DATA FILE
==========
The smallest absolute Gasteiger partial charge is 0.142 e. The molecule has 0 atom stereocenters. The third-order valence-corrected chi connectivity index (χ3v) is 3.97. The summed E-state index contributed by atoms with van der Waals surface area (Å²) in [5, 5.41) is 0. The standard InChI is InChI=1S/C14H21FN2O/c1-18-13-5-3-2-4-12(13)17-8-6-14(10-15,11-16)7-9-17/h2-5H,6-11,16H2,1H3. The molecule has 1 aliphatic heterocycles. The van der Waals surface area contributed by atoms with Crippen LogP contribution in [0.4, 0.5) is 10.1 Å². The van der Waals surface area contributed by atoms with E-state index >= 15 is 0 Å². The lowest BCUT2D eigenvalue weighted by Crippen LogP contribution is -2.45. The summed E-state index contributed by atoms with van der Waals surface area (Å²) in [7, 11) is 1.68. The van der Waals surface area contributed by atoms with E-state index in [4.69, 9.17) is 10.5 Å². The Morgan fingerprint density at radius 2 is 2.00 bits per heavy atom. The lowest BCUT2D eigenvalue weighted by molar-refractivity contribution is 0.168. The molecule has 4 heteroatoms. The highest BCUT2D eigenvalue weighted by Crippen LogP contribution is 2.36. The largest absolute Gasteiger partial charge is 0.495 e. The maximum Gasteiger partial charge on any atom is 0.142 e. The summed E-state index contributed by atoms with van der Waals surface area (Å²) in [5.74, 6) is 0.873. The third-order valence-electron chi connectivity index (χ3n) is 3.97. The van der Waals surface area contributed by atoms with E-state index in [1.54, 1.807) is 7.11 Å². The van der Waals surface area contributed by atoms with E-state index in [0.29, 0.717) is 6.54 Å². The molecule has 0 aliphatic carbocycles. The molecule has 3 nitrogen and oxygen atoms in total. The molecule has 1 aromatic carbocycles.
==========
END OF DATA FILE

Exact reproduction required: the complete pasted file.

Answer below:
The smallest absolute Gasteiger partial charge is 0.142 e. The molecule has 0 atom stereocenters. The third-order valence-corrected chi connectivity index (χ3v) is 3.97. The summed E-state index contributed by atoms with van der Waals surface area (Å²) in [5, 5.41) is 0. The standard InChI is InChI=1S/C14H21FN2O/c1-18-13-5-3-2-4-12(13)17-8-6-14(10-15,11-16)7-9-17/h2-5H,6-11,16H2,1H3. The molecule has 1 aliphatic heterocycles. The van der Waals surface area contributed by atoms with Crippen LogP contribution in [0.4, 0.5) is 10.1 Å². The van der Waals surface area contributed by atoms with E-state index >= 15 is 0 Å². The lowest BCUT2D eigenvalue weighted by Crippen LogP contribution is -2.45. The summed E-state index contributed by atoms with van der Waals surface area (Å²) in [7, 11) is 1.68. The van der Waals surface area contributed by atoms with E-state index in [4.69, 9.17) is 10.5 Å². The Morgan fingerprint density at radius 2 is 2.00 bits per heavy atom. The lowest BCUT2D eigenvalue weighted by molar-refractivity contribution is 0.168. The molecule has 4 heteroatoms. The highest BCUT2D eigenvalue weighted by Crippen LogP contribution is 2.36. The largest absolute Gasteiger partial charge is 0.495 e. The maximum Gasteiger partial charge on any atom is 0.142 e. The summed E-state index contributed by atoms with van der Waals surface area (Å²) in [5.74, 6) is 0.873. The third-order valence-electron chi connectivity index (χ3n) is 3.97. The van der Waals surface area contributed by atoms with E-state index in [1.54, 1.807) is 7.11 Å². The van der Waals surface area contributed by atoms with E-state index in [0.29, 0.717) is 6.54 Å². The molecule has 0 aliphatic carbocycles. The molecule has 3 nitrogen and oxygen atoms in total. The molecule has 1 aromatic carbocycles.